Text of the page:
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Br J Ophthalmol. 2012 May;96(5):735-41. doi: 10.1136/bjophthalmol-2011-300093. Epub 2012 Jan 12.

A clinical method to assess the effect of visual loss on the ability to perform activities of daily living.

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1
Louis Esposito Research Professor, Glaucoma Research Center, Wills Eye Institute/Jefferson Medical College, 840 Walnut Street, Suite 1110, Philadelphia, PA 19107, USA.

Abstract

BACKGROUND/AIMS:

To develop a clinically applicable, performance-based measure of the ability to perform visually related activities.

METHODS:

99 patients with glaucoma and 21 subjects with a normal ocular examination completed a nine-item performance-based test (the Assessment of Ability Related to Vision (AARV)), received a standard ophthalmic clinical examination and answered the questions on the National Eye Institute's Visual Functioning Questionnaire (NEI-VFQ-25). All combinations of two, three or four items of the full nine-item AARV test were analysed, and their scores were compared with the full AARV scores and with clinical measures.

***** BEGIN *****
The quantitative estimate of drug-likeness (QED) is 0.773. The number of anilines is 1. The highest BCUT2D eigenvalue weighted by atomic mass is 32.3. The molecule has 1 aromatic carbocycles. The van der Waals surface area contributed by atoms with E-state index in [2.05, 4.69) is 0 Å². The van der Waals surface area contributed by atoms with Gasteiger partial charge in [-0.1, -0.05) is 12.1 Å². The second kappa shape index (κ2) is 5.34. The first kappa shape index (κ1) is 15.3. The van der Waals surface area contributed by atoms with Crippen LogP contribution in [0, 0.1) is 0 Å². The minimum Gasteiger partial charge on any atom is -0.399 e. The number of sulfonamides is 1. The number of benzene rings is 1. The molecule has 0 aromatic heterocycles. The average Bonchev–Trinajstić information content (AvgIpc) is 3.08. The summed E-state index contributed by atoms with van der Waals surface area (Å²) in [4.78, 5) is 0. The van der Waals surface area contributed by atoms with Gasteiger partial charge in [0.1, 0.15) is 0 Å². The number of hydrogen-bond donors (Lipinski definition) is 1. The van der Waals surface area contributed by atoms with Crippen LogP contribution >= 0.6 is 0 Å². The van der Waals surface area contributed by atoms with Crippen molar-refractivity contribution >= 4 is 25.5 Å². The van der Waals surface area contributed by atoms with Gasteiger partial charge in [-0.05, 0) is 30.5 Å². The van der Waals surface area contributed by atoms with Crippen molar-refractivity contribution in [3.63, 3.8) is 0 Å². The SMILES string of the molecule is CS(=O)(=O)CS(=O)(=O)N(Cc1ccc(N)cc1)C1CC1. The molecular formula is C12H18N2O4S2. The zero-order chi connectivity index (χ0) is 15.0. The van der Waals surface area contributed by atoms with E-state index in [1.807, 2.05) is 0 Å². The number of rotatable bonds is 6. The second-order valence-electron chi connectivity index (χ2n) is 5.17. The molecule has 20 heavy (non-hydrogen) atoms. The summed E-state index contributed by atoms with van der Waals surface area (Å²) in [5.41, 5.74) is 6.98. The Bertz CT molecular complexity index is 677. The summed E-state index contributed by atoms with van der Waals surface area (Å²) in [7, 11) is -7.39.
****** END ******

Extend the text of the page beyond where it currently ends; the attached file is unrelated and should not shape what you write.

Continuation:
RESULTS:

The correlation of four items (detecting motion, reading signs, finding objects and navigating an obstacle course) reduced test time from 60±5 min to 14±4 min and yielded results highly related to the nine-item test, including maintaining the relationship with clinical measures and with the NEI-VFQ-25.

CONCLUSION:

A compressed AARV correlates highly with the full test, with a method of evaluating quality of life, and with clinical measures, yet takes on average 14 min to perform. As such, it may provide a clinically useful method of evaluating the worsening effects of illness and the benefits of treatments that affect visual loss on the ability to perform visually related activities.

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